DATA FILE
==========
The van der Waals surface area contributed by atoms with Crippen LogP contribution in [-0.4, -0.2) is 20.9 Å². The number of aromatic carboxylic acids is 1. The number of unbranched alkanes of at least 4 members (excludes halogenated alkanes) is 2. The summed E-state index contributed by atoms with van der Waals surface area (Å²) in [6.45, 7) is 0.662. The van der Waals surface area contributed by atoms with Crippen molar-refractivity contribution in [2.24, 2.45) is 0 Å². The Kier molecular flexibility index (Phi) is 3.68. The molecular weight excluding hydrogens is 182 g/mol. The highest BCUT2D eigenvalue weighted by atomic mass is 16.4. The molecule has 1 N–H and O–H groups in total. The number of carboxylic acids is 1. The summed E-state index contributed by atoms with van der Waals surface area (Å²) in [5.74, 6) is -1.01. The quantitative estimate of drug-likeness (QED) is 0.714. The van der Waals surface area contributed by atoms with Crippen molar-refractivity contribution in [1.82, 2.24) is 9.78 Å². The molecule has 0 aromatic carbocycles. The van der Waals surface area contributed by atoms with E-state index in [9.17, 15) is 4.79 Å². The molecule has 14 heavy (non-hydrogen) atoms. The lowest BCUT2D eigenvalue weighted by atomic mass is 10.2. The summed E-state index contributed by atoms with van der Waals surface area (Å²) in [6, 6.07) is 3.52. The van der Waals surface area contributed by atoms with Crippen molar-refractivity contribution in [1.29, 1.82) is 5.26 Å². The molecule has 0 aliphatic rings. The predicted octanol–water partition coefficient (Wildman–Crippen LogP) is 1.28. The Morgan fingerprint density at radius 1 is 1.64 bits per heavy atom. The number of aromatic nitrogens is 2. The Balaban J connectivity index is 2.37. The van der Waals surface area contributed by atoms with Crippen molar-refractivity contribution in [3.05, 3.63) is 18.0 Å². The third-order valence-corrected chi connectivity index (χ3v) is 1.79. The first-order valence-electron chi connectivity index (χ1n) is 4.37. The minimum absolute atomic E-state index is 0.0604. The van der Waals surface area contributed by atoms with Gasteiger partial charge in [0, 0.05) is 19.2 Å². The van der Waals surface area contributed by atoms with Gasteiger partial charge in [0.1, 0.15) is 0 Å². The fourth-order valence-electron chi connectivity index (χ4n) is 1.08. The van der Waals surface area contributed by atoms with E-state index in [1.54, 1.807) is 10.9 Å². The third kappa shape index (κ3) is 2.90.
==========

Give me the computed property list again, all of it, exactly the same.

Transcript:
The van der Waals surface area contributed by atoms with Crippen LogP contribution in [-0.4, -0.2) is 20.9 Å². The number of aromatic carboxylic acids is 1. The number of unbranched alkanes of at least 4 members (excludes halogenated alkanes) is 2. The summed E-state index contributed by atoms with van der Waals surface area (Å²) in [6.45, 7) is 0.662. The van der Waals surface area contributed by atoms with Crippen molar-refractivity contribution in [2.24, 2.45) is 0 Å². The Kier molecular flexibility index (Phi) is 3.68. The molecular weight excluding hydrogens is 182 g/mol. The highest BCUT2D eigenvalue weighted by atomic mass is 16.4. The molecule has 1 N–H and O–H groups in total. The number of carboxylic acids is 1. The summed E-state index contributed by atoms with van der Waals surface area (Å²) in [5.74, 6) is -1.01. The quantitative estimate of drug-likeness (QED) is 0.714. The van der Waals surface area contributed by atoms with Crippen molar-refractivity contribution in [1.82, 2.24) is 9.78 Å². The molecule has 0 aromatic carbocycles. The van der Waals surface area contributed by atoms with E-state index in [9.17, 15) is 4.79 Å². The molecule has 14 heavy (non-hydrogen) atoms. The lowest BCUT2D eigenvalue weighted by atomic mass is 10.2. The summed E-state index contributed by atoms with van der Waals surface area (Å²) in [6, 6.07) is 3.52. The van der Waals surface area contributed by atoms with Crippen molar-refractivity contribution in [1.29, 1.82) is 5.26 Å². The molecule has 0 aliphatic rings. The predicted octanol–water partition coefficient (Wildman–Crippen LogP) is 1.28. The Morgan fingerprint density at radius 1 is 1.64 bits per heavy atom. The number of aromatic nitrogens is 2. The Balaban J connectivity index is 2.37. The van der Waals surface area contributed by atoms with Crippen molar-refractivity contribution in [3.05, 3.63) is 18.0 Å². The third-order valence-corrected chi connectivity index (χ3v) is 1.79. The first-order valence-electron chi connectivity index (χ1n) is 4.37. The minimum absolute atomic E-state index is 0.0604. The van der Waals surface area contributed by atoms with Gasteiger partial charge in [0, 0.05) is 19.2 Å². The van der Waals surface area contributed by atoms with Gasteiger partial charge in [0.1, 0.15) is 0 Å². The fourth-order valence-electron chi connectivity index (χ4n) is 1.08. The van der Waals surface area contributed by atoms with E-state index in [1.54, 1.807) is 10.9 Å². The third kappa shape index (κ3) is 2.90.